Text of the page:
At the February 2015 ONC Annual Meeting, titled "Interoperable Health IT for a Healthy Nation," National Coordinator Karen DeSalvo, MD, told attendees that the agency's focus is moving beyond meaningful use, toward interoperability and outcomes. This includes building out the IT infrastructure that will support health reform and enable better population health management.

A highlight of the ONC Annual Meeting was having all of the former national coordinators talk about the national state of health IT in the past, present and future.

David Brailer, MD, the nation's first national coordinator, said the industry won't be able to accomplish appropriate risk management, population health management or payment reform without interoperability. The ONC leaders shared a strong consensus that the intelligent use of technology will prevail in realizing population health goals.

Meaningful use is not dead
Despite the notion that it may be time to move beyond meaningful use, the program continues to drive electronic health record adoption, organizations have built incentive payments into their IT budgets and we continue to see program improvements.

At the time of this writing, proposed rules for Stage 3 meaningful user and 2015 Edition Standards and Certification Criteria were at the Office of Management and Budget for final review. The OMB announced of the proposed rules that "Stage 3 will focus on improving health care outcomes and further advance interoperability."

Additional recent policy adjustments instituted or proposed include:

  • Simplifying satisfaction of the requirement for summary of care transmissions;
  • More realistic measures around the availability and actual viewing of patient information to satisfy patient engagement requirements; and
  • A potential new requirement to send electronic notification of significant patient health care events to patient care teams.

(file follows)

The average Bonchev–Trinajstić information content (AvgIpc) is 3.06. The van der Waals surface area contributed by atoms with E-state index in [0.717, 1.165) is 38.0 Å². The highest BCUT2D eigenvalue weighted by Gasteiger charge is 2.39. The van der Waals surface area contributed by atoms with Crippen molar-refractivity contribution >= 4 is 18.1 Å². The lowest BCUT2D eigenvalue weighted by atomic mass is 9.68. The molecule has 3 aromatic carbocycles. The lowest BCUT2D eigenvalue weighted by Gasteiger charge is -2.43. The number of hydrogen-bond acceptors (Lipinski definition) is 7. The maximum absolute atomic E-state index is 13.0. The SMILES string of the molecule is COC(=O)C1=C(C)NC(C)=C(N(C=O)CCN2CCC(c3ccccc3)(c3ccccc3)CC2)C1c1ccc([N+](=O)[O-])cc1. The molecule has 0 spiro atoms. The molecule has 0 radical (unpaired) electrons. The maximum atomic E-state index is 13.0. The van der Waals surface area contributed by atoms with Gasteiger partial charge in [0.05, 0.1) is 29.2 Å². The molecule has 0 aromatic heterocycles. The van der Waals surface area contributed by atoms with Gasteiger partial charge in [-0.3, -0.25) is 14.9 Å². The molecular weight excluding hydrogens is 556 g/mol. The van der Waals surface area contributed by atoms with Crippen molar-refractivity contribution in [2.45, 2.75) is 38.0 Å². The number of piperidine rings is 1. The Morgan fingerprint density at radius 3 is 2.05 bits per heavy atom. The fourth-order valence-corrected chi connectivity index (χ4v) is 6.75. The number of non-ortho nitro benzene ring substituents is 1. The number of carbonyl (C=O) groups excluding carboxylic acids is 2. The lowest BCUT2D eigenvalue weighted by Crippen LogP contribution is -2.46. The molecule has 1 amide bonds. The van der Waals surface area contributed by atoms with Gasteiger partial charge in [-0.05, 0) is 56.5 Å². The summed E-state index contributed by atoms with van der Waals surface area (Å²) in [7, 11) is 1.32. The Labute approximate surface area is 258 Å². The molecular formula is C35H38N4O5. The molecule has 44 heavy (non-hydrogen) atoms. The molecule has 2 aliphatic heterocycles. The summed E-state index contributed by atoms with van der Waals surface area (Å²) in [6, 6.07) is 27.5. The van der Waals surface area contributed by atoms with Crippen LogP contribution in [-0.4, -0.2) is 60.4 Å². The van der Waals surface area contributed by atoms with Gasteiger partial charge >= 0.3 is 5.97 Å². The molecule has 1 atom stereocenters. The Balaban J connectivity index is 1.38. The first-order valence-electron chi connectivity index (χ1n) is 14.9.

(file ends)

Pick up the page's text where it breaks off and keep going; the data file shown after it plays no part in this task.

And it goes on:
Measures such as these point to the importance of data sharing and enable achievable and meaningful progress toward population health management.

Payment models increasingly emphasize population health
Payers are primary drivers toward PHM, and the Centers for Medicare & Medicaid Services is accelerating its timeline for shifting Medicare to a value-based system. By the end of 2016, at least 30 percent of fee-for-service Medicare payments will be tied to value through alternative payment models such as accountable care organizations or bundled payment arrangements. By the end of 2018, that will increase to 50 percent.

As recently as 2011, Medicare made almost no payments through alternative payment models.

Among private payers, a group of major providers and insurers have formed the Health Care Transformation Task Force to shift 75 percent of operations to contracts designed to improve quality and lower costs by 2020. These very important public and private payer initiatives strongly underscore the need for critical health IT enablers of effective PHM.

Welcome to the new PHM era of health IT
We have reached an inflection point in the history of health IT, as we move beyond the HITECH era into this new era. We have come a long way in capturing health data, yet have only begun to share that data among providers, patients and payers. The opportunity ahead of us is to take major strides toward using that data to improve care and lower costs for the populace in general. We have been through an incredible decade of health IT. There is no sign of it slowing down.